KUALA LUMPUR, May 6 — Malls half-empty with long queues outside entrances manned by guards.
Most eateries shuttered.
Inside those that are open, patrons seated at tables set more than a metre apart, in a bid to reduce guest capacity, with only a handful of waiters to serve them.
For retailers, this imagined “new normal” entails painful ramifications.
With social distancing expected to remain in place for the rest of the year at least, businesses say lifting the movement control order (MCO) will do little to curb plummeting sales.
This makes tough decisions inevitable for micro and small businesses. With a tight cash flow and dwindling profit margins, only two options make survival possible — shops are either shut for good or workers get laid off.
“Many retailers are already implementing cost cuts, at least 80 per cent,” Datuk Gary Chua, president of the Malaysian Retail Chain Association told Malay Mail.
“30 per cent of them expect to lay workers off in the next six months.”
Culling jobs or closing shop branches will likely be the main focus for troubled retailers bogged down by piling costs, Chua said, a view underlining the weak sentiment among businesses regardless of size.
Up to 80 per cent of retailers said they have already laid out plans or are in the midst of trimming losses, the MRA president said, noting that some have carried out cost-cutting measures since last year.
Another 50 per cent said they may be forced to shutter if conditions fail to improve or state help is not extended for the next six months, according to Chua.
Consumer sentiment in the retail sector was already at low levels in the last two quarters of 2019, as inflation and stagnant wages dashed purchasing power.
Non-permanent staff were the first to go, followed by a second layer of permanent workers. For the latter, a large number have been told to go on unpaid leave or in worst cases, retrenched.
Those lucky enough to keep their jobs saw huge pay cuts of anywhere between 10 and 20 per cent. Most retail workers are low-wage earners — typically between RM1,500 to RM1,900 — which means the cuts biting into their already meagre disposable income.
For retailers, salaries account for over a third of operating costs followed by rental, according to Chua.
Retail Group Malaysia estimates RM6.18 billion is expected to be staff cost, comprising salaries and wages, allowances and contributions to the Employees Provident Fund and Social Security Organisation.
Monthly rental, even for small premises in non-premium malls, can go up to RM20,000 a month.
In premium malls located in the city centre like Suria KLCC or Pavilion Kuala Lumpur, rental for small units can be triple that, while bigger spaces can cost up to RM300,000 a month.
“Nobody is going to wait until the worst comes in the next six months,” Chua lamented.
“They’re doing what is necessary now. Even with the MCO lifted, businesses expect sales to be at best just 50 per cent of what they earned before the restrictions,” he added.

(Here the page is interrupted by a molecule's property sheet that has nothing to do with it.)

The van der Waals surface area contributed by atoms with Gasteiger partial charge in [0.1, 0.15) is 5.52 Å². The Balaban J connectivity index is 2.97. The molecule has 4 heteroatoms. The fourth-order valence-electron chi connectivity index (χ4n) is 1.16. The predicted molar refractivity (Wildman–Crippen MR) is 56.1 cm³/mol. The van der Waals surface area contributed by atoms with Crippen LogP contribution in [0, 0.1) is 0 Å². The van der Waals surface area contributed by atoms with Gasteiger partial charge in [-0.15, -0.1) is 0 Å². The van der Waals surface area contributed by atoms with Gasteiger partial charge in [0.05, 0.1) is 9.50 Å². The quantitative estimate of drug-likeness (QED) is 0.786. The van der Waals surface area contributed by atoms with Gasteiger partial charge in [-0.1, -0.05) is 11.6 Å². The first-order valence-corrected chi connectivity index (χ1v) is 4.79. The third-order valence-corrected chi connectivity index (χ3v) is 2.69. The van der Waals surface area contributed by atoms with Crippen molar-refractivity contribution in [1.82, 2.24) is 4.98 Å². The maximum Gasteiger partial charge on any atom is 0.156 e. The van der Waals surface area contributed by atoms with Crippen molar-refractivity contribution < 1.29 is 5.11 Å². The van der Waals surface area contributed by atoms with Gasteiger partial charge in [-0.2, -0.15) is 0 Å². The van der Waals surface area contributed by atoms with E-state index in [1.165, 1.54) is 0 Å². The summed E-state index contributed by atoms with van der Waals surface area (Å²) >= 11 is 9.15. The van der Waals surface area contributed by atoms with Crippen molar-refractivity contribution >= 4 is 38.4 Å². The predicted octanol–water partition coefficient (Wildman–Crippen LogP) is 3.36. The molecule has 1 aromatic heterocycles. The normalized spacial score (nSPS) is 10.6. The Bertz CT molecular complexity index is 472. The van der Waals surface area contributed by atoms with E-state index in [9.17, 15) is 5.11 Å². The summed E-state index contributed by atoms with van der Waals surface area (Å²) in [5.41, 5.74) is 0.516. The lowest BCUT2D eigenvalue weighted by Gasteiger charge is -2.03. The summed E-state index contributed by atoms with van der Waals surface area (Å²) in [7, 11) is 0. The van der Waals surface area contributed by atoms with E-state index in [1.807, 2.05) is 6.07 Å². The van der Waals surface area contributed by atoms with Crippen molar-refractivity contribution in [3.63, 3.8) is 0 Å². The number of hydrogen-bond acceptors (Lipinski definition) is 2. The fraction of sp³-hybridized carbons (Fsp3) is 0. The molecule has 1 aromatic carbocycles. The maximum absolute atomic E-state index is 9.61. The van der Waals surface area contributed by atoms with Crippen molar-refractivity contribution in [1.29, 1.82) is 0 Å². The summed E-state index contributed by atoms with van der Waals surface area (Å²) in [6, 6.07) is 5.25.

“So rather than continue making losses, they might as well close shop or cut jobs.”
Retailers were expected to bear RM20.48 billion in operational and staff costs during the first six weeks of the MCO alone, according to Retail Group Malaysia’s estimates.
RM14.31 billion alone was spent on operating costs that included rent, head office expenses, insurances, advertising and promotional expenses, and repair and maintenance, business paper The Edge reported mid-April.
The Perikatan Nasional (PN) government, in an effort to alleviate some of these costs, announced several measures under the RM260 billion Prihatin stimulus package.
These included wage subsidies targeted at small and medium enterprises, tax incentives for premise owners to cut rent and power bill rebates.
But for a large number of businesses, such assistance is mired in red tape. Chua claimed many have been turned away by the highly bureaucratic application process, citing the conditions set for wage subsidies as an example.
The government said it would only subsidise up to RM1,200 of a worker’s salary for enterprises that hire more than 200 people for six months, on the condition that the staff is retained.
Cheaper to cut jobs
But as businesses expect a rebound only starting next year, paying salaries even at a subsidised rate will still be costly. Chua said this makes retrenchment the more cost-effective option.
“You look at the number of claims from Perkeso... there aren’t that many because businesses feel it’s just too much hassle,” he said.
Only 6,000 unemployment insurance claims have been made to date, Perkeso revealed last week.
Meanwhile, only smaller malls are expected to benefit fully from the power bill discounts announced under the Prihatin package, the MRA president said.
Under the Prihatin package, hotels operators, travel agencies, local airlines offices, shopping malls, convention centres and theme parks are to receive a 15 per cent discount up until September.
“As for the power bill, only small malls will benefit when retailers in the bigger malls also need help. They’re the biggest employers, but they’re not getting much assistance.”
Malaysia went into its fifth phase of the MCO, also called conditional MCO, on Monday — allowing several sectors to operate fully under strict restrictions in a bid to kickstart the economy.